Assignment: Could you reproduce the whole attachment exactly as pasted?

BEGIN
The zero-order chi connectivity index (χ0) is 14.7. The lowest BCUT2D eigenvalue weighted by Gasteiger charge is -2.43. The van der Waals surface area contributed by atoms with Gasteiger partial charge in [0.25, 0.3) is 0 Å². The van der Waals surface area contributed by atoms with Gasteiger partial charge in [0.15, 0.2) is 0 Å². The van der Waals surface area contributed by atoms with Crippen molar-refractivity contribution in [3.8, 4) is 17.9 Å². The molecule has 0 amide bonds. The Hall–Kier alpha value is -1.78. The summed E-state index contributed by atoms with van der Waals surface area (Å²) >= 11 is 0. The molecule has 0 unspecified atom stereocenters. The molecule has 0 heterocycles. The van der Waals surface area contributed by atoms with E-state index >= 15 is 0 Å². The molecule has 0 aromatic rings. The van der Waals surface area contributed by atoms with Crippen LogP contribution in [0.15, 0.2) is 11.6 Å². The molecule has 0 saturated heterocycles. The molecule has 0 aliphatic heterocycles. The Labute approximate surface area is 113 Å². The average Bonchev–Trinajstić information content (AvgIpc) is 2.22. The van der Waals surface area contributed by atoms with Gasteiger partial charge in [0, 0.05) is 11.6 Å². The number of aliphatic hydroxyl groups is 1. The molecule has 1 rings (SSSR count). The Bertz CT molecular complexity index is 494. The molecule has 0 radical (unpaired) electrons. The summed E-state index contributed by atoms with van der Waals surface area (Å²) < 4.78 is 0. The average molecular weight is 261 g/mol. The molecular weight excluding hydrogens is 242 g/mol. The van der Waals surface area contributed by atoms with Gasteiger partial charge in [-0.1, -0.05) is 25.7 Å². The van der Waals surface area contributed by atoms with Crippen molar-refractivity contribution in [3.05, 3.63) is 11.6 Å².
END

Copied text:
The zero-order chi connectivity index (χ0) is 14.7. The lowest BCUT2D eigenvalue weighted by Gasteiger charge is -2.43. The van der Waals surface area contributed by atoms with Gasteiger partial charge in [0.25, 0.3) is 0 Å². The van der Waals surface area contributed by atoms with Gasteiger partial charge in [0.15, 0.2) is 0 Å². The van der Waals surface area contributed by atoms with Crippen molar-refractivity contribution in [3.8, 4) is 17.9 Å². The molecule has 0 amide bonds. The Hall–Kier alpha value is -1.78. The summed E-state index contributed by atoms with van der Waals surface area (Å²) >= 11 is 0. The molecule has 0 unspecified atom stereocenters. The molecule has 0 heterocycles. The van der Waals surface area contributed by atoms with E-state index >= 15 is 0 Å². The molecule has 0 aromatic rings. The van der Waals surface area contributed by atoms with Crippen LogP contribution in [0.15, 0.2) is 11.6 Å². The molecule has 0 saturated heterocycles. The molecule has 0 aliphatic heterocycles. The Labute approximate surface area is 113 Å². The average Bonchev–Trinajstić information content (AvgIpc) is 2.22. The van der Waals surface area contributed by atoms with Gasteiger partial charge in [0, 0.05) is 11.6 Å². The number of aliphatic hydroxyl groups is 1. The molecule has 1 rings (SSSR count). The Bertz CT molecular complexity index is 494. The molecule has 0 radical (unpaired) electrons. The summed E-state index contributed by atoms with van der Waals surface area (Å²) < 4.78 is 0. The average molecular weight is 261 g/mol. The molecular weight excluding hydrogens is 242 g/mol. The van der Waals surface area contributed by atoms with Gasteiger partial charge in [-0.1, -0.05) is 25.7 Å². The van der Waals surface area contributed by atoms with Crippen molar-refractivity contribution in [3.05, 3.63) is 11.6 Å².